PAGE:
The Centre for the Study of United Nations aims to develop a learning platform on opportunities and limits of the UN by enhancing research and building knowledge on how the United Nations system works both in terms of institutional development and in terms of promotion and implementation of various multilateral policies. The Centre fits very well with the global vision and global aspirations of Jindal Global Law School and also with O.P. Jindal Global (Institution of Eminence Deemed To Be University) commitment to independent scholarship and academic freedom.
In 1953 the first UN Secretary-General Trygve Lie welcomed Dag Hammarskjöld, the second Secretary-General, arriving in New York, saying: “Welcome, Dag, to the most impossible job on this earth.” The UN has been often criticized and turned into a scapegoat, when states failed to live up to the initial expectations of its founders. But let’s also remind what Dag Hammarskjöld famously once said that the UN “was not created to take us to heaven, but to save us from hell”. The Centre for the Study of United Nations engages in projects studying the history and the traditions but also takes a transformative approach to research, teaching and societal engagement, having in mind latest dynamic geopolitical and technological shifts.
The modern world has become dangerously over-armed, over-populated and over-heated, and states cannot deal with the challenges alone. They need international co-operation to foster common actions. They need also consistent support from civil society and private sector. The Centre therefore promotes dialogue and mutual understanding across and between academics, practitioners, civil society and students in India and abroad. It aims to build and disseminate knowledge on the most pressing global problems and possible solutions, to assist in developing capacity among stake-holders.
The Centre for UN Studies at JGU was established in 2015 with the aim to:
- Identify knowledge gaps and undertake individual and collaborative research related to the UN institutional developments and its role in international peace and security, human rights, sustainable development, climate change etc. and publish the outcomes of this research.
- Engage with partner universities, think-tanks and other academic bodies in India and abroad to analyse, brainstorm and issue recommendations as to how to reform and strengthen the UN system.
- Organize public lectures, conferences, workshops, debates and other events, facilitating exchange of experiences and viewpoints, disseminating knowledge on the UN, engaging faculty and students in deliberations and discussions on most pressing contemporary global issues.
- Organize career events for students interested to work in the UN and its vast network of agencies, inviting representatives of UN agencies based in Delhi or visiting UN practitioners.
The Centre formulates collaborative research projects, each having its specific partnership, focus, scope, budget and implementation schedule. Normally a project will run between 2 and 3 years, engaging a dozen of scholars and will result in edited books or special issues in academic journals. Projects will normally start with a planning meeting, followed by concept drafting, a scope conference with partners, donors, beneficiaries, call for papers, project workshop followed by editing books or special issues in journals. The publications will be promoted at book launches and presentations at academic conferences.
Book name: Fulfilling the Sustainable Development Goals On a Quest for a Sustainable World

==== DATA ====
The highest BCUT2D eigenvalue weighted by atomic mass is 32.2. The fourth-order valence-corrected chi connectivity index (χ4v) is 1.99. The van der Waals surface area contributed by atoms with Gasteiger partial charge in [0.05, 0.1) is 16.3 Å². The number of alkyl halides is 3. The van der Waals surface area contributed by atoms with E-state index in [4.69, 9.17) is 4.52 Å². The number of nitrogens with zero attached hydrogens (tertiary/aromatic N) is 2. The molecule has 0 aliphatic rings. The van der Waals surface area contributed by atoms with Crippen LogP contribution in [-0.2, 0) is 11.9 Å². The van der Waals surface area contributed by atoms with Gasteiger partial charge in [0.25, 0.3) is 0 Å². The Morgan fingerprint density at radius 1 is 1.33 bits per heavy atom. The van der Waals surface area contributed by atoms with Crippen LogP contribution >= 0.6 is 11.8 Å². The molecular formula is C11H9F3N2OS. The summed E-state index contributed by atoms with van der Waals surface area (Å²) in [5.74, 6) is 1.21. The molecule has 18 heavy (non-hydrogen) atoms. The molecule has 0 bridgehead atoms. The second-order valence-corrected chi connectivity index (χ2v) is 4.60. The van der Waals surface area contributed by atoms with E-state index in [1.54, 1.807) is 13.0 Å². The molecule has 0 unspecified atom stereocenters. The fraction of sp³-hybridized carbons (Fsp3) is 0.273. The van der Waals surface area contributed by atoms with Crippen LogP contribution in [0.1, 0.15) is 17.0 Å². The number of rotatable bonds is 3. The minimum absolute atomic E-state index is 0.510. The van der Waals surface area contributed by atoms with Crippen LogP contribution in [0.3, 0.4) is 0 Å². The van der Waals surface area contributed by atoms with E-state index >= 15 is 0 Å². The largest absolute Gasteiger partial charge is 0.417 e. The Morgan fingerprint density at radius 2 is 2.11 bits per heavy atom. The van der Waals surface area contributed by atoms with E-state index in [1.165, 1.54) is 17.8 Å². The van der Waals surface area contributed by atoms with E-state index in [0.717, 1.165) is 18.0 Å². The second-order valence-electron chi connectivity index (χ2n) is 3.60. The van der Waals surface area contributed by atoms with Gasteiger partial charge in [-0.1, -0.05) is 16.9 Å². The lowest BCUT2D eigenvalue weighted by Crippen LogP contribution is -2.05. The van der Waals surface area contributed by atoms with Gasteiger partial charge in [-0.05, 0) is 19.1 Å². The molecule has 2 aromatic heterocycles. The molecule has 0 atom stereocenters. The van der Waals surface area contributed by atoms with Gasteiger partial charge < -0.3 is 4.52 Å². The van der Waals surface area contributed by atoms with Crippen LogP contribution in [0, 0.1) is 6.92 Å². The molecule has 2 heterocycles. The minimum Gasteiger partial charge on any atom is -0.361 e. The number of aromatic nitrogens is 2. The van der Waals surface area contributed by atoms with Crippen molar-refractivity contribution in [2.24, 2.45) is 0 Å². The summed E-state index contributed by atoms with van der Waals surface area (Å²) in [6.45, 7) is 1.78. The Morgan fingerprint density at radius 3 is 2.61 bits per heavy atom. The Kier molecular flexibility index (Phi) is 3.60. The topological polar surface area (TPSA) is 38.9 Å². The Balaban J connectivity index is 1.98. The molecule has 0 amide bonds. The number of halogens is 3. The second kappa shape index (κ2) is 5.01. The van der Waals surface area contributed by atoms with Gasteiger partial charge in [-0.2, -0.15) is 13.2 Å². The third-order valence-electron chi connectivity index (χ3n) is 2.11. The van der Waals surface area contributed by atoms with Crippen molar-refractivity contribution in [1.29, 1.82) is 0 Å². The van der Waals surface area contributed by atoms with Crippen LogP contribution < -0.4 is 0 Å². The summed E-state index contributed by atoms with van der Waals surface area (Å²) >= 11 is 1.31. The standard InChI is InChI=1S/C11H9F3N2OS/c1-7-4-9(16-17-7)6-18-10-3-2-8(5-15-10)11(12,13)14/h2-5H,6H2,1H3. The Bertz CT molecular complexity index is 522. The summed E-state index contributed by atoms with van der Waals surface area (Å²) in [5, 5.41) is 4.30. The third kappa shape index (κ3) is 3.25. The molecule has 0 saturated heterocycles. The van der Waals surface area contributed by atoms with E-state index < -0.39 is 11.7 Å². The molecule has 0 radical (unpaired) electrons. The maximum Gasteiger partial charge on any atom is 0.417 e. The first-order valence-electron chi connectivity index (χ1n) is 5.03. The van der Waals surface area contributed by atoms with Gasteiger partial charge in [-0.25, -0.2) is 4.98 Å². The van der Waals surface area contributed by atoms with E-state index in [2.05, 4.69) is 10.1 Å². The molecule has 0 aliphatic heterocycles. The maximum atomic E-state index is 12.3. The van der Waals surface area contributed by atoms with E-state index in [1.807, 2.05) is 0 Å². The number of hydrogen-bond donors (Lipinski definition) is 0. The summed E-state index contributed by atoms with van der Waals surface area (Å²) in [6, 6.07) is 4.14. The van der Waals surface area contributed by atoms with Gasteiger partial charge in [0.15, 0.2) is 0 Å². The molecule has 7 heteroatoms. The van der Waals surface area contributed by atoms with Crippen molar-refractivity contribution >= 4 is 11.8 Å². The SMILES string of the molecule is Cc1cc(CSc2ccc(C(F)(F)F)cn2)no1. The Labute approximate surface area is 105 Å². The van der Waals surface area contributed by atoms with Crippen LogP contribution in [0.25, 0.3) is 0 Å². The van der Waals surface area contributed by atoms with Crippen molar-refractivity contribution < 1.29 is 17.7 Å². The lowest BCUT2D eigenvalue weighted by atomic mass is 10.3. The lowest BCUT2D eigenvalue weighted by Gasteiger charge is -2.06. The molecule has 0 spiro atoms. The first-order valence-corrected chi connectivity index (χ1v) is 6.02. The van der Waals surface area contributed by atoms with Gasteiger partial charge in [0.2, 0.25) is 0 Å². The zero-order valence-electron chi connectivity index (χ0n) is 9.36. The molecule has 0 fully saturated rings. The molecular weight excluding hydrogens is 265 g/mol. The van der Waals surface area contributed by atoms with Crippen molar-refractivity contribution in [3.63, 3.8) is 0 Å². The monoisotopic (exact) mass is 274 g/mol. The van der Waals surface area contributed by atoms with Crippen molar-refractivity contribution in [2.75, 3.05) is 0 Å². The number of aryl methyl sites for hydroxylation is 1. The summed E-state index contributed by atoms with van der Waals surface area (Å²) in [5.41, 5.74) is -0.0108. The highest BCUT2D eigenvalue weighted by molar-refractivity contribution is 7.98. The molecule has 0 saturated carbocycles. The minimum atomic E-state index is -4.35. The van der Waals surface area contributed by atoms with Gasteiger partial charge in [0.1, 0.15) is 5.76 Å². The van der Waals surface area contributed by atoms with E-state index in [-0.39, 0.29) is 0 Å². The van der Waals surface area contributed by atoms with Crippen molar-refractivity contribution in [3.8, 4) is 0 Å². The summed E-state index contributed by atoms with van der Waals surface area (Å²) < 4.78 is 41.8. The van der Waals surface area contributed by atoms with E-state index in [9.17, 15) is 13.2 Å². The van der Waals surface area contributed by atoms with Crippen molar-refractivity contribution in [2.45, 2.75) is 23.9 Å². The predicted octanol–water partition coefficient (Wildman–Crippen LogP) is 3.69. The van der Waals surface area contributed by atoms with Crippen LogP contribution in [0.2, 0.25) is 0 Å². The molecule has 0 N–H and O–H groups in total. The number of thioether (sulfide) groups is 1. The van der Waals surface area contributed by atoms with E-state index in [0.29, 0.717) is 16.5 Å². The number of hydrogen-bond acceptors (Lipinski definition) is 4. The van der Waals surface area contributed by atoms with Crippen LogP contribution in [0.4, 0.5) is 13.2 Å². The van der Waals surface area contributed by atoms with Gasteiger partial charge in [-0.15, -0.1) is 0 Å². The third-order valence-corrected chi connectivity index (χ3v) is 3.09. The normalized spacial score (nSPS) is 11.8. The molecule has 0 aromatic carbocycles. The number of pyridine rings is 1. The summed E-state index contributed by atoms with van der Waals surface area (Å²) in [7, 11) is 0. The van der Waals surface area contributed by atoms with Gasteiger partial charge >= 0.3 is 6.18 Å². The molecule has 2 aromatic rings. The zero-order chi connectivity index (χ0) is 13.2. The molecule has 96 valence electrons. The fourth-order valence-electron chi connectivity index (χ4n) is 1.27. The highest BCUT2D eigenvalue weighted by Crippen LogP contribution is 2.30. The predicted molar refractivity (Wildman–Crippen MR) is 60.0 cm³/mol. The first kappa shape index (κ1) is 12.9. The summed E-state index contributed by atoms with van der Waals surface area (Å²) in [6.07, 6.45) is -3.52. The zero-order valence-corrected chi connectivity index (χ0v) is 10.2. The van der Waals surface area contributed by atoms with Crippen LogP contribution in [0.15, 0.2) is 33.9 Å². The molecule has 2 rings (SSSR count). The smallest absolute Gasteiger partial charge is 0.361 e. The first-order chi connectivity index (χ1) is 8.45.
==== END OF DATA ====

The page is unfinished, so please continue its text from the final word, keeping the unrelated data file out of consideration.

Edited by Narinder Kakar, Vesselin Popovski, Nicolas A. Robinson
This book contains assessment of the progress, or the lack of it, in implementing the UN Sustainable Development Goals (SDGs). Through review of the assessments and of case studies, readers can draw lessons from the actions that could work to positively address the goals.
The 2030 Agenda for Sustainable Development is designed to catalyze action in critical areas of importance to humanity and the planet. The effort to implement the SDGs, however, demands a sense of urgency in the face of environmental degradation, climate change, emerging conflicts, and growing inequality, among a number of other socio-economic problems. Five years after the launch of the 2030 Agenda, this book takes stock of how far the world has come and how we can position ourselves to achieve the global targets. The book is one of the first to assess how the implementation is impeded by the onset of COVID-19. It contains a special chapter on COVID-19 and the SDGs, while many thematic chapters on different SDGs also assess how COVID-19 adversely affects implementation, and what measures could be taken to minimize the adverse effects.
This publication thus provides a fresh look at implementation of the SDGs highlighting impactful and creative actions that go beyond the business-as-usual development efforts. The volume reinforces this analysis with expert recommendations on how to support implementation efforts and achieve the SDGs through international and national strategies and the involvement of both the public and private sectors. The result is an indispensable textual tool for policy makers, academia, intergovernmental organizations (IGOs) and non-governmental organizations (NGOs), as well as the public, as we march toward the 2030 deadline.
The Jindal Society of International Law is a student-led initiative under the aegis of the Centre for the Study of United Nations, and guidance of Faculty Coordinator Professor (Dr.) Vesselin Popovski. Founded in 2020, this Society is an initiative to inculcate interest and interests of young international law enthusiasts. More Detail
The Centre for the Study of the United Nations (later ‘The Centre’) was set up in 2015 as a learning platform to explore and analyse the opportunities and the limits of the United Nations (UN) system as part of the global governance.